The country between Meekatharra and Cape Range National Park in Western Australia’s Gascoyne region, although essentially flat and flint-dry, offers unexpected finds.

Story & photos by John Denman

Sitting astride the Great Northern Highway, Meekatharra retains a gritty determination from its goldfields origins. Though not the place it once was, the townspeople believe that, in the future, golden prospects will come from tourism. To the east of Meekatharra is Wiluna, which is at the western end of the Gunbarrel Highway, the famous desert track that links the west to Yulara, in Central Australia. Looking west, the expanse of the Pilbara coast beckons some 855 kilometres away. This is dry country, a place where the rivers marked on the map run only after good rain – usually after a cyclone has swept across the stretch of coast between Exmouth and Carnarvon. Forty kilometres north of Meekatharra is an old drovers’ well, probably one of the few remaining wells along the old DeGrey-Mullewa Stock Route.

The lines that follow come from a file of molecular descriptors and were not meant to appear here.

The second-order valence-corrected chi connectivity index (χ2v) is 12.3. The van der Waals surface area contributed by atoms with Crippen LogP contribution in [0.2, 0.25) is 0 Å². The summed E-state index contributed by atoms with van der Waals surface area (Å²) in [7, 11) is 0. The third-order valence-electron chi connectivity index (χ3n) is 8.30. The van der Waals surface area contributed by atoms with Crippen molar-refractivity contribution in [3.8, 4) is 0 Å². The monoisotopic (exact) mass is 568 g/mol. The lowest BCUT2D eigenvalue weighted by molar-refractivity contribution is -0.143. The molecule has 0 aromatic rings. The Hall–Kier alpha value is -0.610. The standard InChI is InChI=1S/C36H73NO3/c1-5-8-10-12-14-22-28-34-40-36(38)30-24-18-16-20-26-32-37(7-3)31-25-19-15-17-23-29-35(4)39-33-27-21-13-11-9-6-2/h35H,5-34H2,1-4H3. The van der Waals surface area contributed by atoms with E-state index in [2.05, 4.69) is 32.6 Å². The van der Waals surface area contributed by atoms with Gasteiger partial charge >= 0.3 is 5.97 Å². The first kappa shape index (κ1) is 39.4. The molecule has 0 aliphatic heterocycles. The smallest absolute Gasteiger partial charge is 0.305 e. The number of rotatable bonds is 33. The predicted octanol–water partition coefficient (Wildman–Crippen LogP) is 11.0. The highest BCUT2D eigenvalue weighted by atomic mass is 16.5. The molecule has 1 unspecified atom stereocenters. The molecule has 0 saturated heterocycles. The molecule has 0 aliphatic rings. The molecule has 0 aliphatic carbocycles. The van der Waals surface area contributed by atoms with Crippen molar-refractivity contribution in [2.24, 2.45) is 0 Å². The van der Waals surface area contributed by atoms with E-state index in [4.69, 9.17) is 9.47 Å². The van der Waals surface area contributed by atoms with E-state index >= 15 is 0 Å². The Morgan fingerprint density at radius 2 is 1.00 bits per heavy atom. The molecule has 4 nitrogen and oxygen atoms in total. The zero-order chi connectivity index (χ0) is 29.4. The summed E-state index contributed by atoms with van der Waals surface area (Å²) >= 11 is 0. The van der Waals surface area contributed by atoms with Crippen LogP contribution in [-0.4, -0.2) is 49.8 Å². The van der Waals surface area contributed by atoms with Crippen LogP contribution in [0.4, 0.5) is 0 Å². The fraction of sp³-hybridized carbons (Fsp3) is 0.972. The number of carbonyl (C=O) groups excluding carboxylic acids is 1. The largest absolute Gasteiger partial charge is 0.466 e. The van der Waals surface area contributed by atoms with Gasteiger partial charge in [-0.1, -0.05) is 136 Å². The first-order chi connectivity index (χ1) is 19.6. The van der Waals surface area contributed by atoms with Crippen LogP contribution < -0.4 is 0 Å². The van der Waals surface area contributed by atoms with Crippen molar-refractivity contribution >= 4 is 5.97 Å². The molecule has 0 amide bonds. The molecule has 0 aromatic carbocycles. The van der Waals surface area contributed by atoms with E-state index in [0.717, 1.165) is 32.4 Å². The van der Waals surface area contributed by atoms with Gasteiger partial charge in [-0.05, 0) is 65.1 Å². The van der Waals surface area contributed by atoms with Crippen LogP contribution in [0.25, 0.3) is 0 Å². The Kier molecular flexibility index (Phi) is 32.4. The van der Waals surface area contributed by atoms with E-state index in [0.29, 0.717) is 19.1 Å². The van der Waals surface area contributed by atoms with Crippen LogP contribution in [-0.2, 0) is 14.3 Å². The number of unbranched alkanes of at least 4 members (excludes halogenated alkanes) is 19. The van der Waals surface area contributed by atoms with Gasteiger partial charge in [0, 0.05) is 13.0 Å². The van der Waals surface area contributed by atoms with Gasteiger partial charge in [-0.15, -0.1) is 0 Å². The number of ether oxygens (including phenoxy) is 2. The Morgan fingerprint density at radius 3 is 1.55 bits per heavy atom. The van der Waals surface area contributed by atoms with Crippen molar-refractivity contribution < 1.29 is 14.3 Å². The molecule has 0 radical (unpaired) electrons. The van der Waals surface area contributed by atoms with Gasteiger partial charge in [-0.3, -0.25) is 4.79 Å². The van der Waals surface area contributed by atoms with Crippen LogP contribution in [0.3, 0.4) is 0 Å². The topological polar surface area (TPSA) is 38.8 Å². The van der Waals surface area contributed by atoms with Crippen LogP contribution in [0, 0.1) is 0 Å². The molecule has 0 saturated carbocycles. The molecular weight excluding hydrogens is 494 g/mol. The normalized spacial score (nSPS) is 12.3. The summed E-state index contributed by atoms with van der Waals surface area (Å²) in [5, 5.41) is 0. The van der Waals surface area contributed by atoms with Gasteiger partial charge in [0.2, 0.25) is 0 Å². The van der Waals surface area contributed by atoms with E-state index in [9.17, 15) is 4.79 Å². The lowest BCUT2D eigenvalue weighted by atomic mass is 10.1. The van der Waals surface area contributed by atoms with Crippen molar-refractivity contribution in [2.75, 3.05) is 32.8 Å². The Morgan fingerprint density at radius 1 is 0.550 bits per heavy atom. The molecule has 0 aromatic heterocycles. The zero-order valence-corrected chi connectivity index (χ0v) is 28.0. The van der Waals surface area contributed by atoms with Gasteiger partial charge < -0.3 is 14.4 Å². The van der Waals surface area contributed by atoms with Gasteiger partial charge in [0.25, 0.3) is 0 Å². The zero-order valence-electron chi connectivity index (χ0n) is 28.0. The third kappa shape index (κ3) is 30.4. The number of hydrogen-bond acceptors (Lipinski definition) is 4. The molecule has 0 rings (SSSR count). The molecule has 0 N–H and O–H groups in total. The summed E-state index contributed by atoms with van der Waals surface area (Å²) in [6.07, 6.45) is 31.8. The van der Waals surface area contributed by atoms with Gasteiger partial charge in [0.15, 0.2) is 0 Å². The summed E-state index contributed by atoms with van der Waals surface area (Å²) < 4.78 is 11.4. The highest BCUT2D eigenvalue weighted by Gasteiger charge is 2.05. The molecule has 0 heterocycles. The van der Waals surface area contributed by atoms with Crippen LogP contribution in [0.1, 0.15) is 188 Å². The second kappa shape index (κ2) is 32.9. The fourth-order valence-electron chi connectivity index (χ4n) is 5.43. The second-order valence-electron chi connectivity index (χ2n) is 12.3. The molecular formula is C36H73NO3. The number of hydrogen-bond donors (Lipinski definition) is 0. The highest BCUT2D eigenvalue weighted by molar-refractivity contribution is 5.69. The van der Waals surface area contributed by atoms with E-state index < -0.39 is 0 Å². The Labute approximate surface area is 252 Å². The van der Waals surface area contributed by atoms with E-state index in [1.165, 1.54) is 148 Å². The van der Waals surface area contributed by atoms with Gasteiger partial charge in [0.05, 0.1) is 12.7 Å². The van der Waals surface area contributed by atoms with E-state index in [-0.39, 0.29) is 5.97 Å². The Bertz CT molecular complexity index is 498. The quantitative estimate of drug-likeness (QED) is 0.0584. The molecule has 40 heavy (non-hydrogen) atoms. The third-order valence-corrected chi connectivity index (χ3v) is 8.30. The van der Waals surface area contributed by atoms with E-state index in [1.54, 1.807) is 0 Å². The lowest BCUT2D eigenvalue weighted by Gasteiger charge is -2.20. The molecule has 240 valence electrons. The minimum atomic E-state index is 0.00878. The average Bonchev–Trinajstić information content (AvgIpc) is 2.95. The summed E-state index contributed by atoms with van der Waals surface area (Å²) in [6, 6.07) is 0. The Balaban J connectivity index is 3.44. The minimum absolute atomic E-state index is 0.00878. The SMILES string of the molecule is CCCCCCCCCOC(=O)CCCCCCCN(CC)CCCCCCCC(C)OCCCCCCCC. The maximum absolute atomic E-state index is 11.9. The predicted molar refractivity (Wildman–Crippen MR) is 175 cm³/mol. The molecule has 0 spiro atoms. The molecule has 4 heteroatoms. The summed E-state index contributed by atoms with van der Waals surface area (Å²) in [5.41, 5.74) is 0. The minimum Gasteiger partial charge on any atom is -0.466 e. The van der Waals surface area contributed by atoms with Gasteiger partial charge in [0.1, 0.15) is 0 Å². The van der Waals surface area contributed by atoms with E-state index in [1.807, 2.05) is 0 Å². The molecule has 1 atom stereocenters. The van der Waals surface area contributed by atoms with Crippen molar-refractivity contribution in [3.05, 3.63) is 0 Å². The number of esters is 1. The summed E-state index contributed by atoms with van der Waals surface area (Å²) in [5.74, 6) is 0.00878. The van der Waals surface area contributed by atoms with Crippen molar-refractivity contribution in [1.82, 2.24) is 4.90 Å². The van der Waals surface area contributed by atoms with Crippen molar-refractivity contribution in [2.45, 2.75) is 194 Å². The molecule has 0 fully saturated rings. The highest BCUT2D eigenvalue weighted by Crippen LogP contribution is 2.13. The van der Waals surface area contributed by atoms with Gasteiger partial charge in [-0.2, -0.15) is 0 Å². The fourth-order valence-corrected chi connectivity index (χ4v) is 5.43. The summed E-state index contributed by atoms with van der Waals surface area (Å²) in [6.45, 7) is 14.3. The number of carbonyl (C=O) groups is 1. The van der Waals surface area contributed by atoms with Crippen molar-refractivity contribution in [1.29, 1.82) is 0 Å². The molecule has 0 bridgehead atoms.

Seventy-four kilometres north of Meekatharra, a rough gravel road leaves the bitumen of the Great Northern Highway, plunging you into the characteristic deep red landscape of the Pilbara. The Gascoyne River cuts the track near Milgun Station, which boasts a 75km frontage to the Gascoyne, but for the most part it’s dry. Milgun manager Brian O’Dwyer stands on his verandah and looks over a familiar vista. “In a good season there’s no better country,” he says. “The big problem is that we don’t always get decent rain.” But when it does rain, as it did earlier this year with some 270 millimetres over three months, the ‘crabhole country’ around the Gascoyne River is covered with native grass.

This story excerpt is from Issue #48

Outback Magazine: Aug/Sept 2006